From Children’s Books To Indian Heritage: An Artist Shares Her Inspo


Artwork representing fruit, birds and vines

Portrait of artist Shachi Kale in her studio

Shachi Kale always has a smile in her voice. She can be talking about her mixed-media work or the isolation she felt upon emigrating from Mumbai, but she consistently radiates optimism and warmth. And these qualities appear in her art. Vivid colors, rounded shapes and dreamlike images pop up everywhere, from her series of desert-inspired prints to the more introspective and ethereal “Conversations With Myself” exhibition. Here, she reflects on the power of children’s book illustrations, how her Indian upbringing shaped her as an artist and more.

What inspires you? Nature inspires me a lot, as well as the things I see in my daily life and the color, folk art and miniature art from India. There’s a lot of storytelling in both that and what I make. And children’s book art, too. Their colors and imagery punch you in the gut. Everything is magical, and it stays with you even as an adult. I’m always trying to recreate that magic.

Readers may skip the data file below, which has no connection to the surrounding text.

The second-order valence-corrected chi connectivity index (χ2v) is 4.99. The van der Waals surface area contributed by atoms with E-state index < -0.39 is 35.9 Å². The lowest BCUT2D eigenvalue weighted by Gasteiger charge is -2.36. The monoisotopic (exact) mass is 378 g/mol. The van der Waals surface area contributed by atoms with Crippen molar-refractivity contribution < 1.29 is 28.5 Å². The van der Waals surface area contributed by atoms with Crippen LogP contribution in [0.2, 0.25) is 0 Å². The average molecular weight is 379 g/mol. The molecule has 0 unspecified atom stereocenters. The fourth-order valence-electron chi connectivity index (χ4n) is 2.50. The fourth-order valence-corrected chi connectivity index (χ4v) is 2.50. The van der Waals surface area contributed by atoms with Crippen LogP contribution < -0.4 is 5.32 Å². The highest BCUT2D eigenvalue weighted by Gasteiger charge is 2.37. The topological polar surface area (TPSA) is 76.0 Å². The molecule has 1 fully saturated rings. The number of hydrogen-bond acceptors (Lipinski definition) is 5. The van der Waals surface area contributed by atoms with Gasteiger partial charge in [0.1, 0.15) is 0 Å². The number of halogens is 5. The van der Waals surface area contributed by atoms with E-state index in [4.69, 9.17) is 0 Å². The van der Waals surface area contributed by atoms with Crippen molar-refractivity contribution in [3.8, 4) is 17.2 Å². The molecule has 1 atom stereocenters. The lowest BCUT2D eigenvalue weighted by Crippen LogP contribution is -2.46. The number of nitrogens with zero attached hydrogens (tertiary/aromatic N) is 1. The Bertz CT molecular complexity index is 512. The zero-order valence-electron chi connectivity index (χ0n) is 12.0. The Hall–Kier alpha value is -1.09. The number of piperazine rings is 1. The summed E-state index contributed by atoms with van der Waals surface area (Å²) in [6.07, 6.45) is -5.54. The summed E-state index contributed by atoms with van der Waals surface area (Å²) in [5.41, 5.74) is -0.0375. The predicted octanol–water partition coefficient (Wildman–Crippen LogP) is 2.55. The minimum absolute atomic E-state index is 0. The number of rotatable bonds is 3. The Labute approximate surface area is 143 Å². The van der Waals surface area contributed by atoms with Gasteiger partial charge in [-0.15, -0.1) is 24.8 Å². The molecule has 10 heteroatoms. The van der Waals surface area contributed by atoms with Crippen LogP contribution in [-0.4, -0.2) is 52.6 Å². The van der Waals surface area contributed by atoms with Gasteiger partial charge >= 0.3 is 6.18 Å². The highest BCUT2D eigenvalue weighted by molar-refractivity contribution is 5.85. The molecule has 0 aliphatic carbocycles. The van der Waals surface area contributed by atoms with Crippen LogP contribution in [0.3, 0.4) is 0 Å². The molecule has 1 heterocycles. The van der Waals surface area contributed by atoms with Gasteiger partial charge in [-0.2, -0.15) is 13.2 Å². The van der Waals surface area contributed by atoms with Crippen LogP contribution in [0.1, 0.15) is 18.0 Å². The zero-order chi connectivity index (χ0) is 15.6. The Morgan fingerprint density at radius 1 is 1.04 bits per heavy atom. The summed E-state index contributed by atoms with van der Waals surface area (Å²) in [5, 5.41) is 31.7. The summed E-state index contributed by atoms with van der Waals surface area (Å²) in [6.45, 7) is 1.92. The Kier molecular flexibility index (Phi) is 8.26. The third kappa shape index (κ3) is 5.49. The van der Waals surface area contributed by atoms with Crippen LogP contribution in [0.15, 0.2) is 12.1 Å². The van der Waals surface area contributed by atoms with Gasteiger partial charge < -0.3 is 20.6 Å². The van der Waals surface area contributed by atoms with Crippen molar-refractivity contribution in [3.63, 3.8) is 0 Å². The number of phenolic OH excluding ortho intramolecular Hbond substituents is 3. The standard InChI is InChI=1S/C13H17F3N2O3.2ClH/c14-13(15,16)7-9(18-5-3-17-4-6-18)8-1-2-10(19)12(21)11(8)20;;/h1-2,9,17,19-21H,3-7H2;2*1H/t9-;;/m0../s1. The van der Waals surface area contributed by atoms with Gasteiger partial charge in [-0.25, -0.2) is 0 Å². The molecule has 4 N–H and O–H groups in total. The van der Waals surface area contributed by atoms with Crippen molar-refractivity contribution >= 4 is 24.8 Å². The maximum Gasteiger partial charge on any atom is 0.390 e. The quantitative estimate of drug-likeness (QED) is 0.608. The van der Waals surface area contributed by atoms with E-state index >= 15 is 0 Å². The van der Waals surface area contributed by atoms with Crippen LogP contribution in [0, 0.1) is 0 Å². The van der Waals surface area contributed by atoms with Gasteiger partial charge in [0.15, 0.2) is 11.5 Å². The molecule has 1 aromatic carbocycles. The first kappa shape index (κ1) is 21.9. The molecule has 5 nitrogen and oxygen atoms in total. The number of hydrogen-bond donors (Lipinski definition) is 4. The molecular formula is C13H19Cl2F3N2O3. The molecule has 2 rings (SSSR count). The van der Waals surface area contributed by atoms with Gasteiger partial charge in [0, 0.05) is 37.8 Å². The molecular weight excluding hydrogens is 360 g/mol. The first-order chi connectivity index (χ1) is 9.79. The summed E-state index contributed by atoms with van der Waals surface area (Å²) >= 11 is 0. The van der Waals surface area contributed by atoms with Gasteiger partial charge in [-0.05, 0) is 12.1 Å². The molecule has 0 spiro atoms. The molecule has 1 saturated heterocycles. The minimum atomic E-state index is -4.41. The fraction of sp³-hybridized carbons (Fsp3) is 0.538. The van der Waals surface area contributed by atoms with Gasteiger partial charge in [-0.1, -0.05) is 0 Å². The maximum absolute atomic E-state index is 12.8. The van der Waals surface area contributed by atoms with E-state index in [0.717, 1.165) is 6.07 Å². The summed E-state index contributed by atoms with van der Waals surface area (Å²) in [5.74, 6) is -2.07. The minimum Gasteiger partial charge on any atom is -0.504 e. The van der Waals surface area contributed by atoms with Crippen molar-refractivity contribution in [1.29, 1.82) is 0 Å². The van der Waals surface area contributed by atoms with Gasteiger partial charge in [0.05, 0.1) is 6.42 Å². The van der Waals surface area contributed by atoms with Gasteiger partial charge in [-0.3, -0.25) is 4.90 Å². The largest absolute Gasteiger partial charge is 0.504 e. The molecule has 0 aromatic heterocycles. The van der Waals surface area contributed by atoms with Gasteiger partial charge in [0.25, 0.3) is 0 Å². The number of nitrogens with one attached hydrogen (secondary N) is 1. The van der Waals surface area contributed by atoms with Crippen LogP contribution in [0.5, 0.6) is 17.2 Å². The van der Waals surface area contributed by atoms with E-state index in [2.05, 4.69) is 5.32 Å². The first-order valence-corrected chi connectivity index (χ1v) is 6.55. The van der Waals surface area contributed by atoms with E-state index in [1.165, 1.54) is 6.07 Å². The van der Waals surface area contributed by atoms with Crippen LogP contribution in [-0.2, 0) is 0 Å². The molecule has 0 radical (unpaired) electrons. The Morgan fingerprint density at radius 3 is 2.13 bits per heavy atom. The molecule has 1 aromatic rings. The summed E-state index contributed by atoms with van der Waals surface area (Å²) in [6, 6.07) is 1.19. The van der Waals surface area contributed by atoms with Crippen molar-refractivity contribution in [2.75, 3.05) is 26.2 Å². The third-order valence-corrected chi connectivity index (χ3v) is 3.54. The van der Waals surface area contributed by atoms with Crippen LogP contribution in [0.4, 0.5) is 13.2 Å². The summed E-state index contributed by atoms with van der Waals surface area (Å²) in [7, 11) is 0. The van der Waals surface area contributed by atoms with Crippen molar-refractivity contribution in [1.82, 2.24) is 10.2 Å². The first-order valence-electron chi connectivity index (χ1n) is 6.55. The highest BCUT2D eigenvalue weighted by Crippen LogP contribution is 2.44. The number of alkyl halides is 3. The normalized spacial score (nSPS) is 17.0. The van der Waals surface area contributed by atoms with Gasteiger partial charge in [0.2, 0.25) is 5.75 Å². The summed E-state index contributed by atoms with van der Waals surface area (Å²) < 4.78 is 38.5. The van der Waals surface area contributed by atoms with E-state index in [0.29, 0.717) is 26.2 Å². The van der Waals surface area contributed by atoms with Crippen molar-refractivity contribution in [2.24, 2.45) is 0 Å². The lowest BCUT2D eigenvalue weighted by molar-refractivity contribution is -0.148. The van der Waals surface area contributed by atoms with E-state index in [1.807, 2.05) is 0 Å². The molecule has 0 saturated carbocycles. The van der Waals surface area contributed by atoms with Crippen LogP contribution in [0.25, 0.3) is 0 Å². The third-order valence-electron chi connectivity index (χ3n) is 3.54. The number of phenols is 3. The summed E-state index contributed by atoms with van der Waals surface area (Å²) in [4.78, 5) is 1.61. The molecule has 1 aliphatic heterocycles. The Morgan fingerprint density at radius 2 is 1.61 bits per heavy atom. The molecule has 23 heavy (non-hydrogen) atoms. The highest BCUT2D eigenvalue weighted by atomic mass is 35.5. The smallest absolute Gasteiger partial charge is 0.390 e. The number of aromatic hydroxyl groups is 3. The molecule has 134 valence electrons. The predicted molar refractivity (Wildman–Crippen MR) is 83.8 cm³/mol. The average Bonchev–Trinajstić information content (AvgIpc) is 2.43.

What are you working on now? I’m painting a custom guitar for Adam Sandler. It’s a project that excites me because I’ve never done anything like it before. I’m also thinking about connections and quilting. Things that can be joined, the experience of not fitting in but fitting together. The big picture can be beautiful and this will form the basis of my next show at Practical Art in Phoenix. 

Why is color central to your work? It’s from my Indian roots. You’re bombarded with color in India: People wear bright colors, everything is colorful, and so it just comes naturally. It’s ironic, because I used to be rejected for my use of color, but people have come around over the past two decades.